Fact Check: NO Evidence Ingesting Pavana Leaf Will Treat Cancers

Fact Check

  • by: Marlo Lee
Fact Check: NO Evidence Ingesting Pavana Leaf Will Treat Cancers Be Wary

Does the pavana leaf treat cancer? No, that's not true: A surgical oncologist told Lead Stories that there is no medical evidence supporting that claim. The FDA warns consumers to be wary of products that claim to treat cancer.

The implied claim appeared on Facebook (archived here) where it was published on March 27, 2023, with the on-screen text reading, "they don't want you to know lungs cancer, breast cancer, stomach cancer, cancer etc." The video opened with a man saying:

Now hear what people, this here is the pavana AKA croton.

This is what the post looked like on Facebook at the time of writing:

Screenshot 2023-04-03 at 10.21.53 AM.png

(Source: Facebook screenshot taken on Mon Apr 3 14:13:37 2023 UTC)

The narrator advises his audience to dry the pavana leaf and steep it in hot water to make a tea for anyone with lung cancer, breast cancer and stomach cancer. No sources are cited in the video or in the caption.

Dr. Joshua Mammen, a surgical oncologist at the University of Nebraska Medical Center, told Lead Stories in a April 3, 2023, email that there is no evidence that ingesting the pavana leaf as a whole will fight or cure cancer:

The pavana or croton is one of the plants that is being actively studied. Several substances have been isolated from the plant that might help to fight cancer. Of note, though, croton oil appears to increase the risk of some skin cancers.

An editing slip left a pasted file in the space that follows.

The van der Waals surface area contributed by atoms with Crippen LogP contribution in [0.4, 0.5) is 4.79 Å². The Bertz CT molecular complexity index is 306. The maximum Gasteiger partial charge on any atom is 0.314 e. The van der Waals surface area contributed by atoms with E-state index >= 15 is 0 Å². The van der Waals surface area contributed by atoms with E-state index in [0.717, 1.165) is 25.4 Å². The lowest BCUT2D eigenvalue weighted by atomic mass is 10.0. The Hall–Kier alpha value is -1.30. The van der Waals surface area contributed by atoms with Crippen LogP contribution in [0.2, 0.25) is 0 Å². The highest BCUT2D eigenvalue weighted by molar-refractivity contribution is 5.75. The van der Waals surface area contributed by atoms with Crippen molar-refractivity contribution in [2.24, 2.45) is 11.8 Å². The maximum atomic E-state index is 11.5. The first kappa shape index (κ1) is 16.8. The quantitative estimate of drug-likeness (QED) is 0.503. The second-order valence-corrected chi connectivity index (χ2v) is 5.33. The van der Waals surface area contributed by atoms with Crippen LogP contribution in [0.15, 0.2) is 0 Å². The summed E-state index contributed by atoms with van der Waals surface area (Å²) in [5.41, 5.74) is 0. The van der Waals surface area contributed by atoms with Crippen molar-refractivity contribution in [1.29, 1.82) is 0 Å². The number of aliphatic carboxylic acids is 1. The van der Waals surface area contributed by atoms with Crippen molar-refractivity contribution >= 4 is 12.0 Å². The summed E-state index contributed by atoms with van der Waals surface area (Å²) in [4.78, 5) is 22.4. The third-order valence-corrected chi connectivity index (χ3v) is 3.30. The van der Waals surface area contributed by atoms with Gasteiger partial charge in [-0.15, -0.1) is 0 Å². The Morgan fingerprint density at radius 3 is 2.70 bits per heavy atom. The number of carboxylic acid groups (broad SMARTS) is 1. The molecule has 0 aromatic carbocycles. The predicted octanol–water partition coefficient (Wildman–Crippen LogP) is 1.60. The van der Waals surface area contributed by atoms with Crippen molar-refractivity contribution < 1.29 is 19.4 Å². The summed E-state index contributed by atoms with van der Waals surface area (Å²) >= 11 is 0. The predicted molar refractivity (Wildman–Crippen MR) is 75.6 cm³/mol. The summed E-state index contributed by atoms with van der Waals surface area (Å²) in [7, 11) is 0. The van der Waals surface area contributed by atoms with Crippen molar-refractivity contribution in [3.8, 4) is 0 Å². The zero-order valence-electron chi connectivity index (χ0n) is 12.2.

Currently, there is no medical evidence that ingesting the pavana leaf will cure cancer."

In an April 3, 2023, email from the FDA, a spokesperson sent us a link to an article on deceitful claims about products claiming to treat or cure cancer. Red flags include: the product claims it treats all forms of cancer, the product claims to be more effective than chemotherapy, and the product collectively kills cancer cells.

More cancer fact checks from Lead Stories can be found here, here and here.

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Marlo Lee is a fact checker at Lead Stories. She is a graduate of Howard University with a B.S. in Biology. Her interest in fact checking started in college, when she realized how important it became in American politics. She lives in Maryland.

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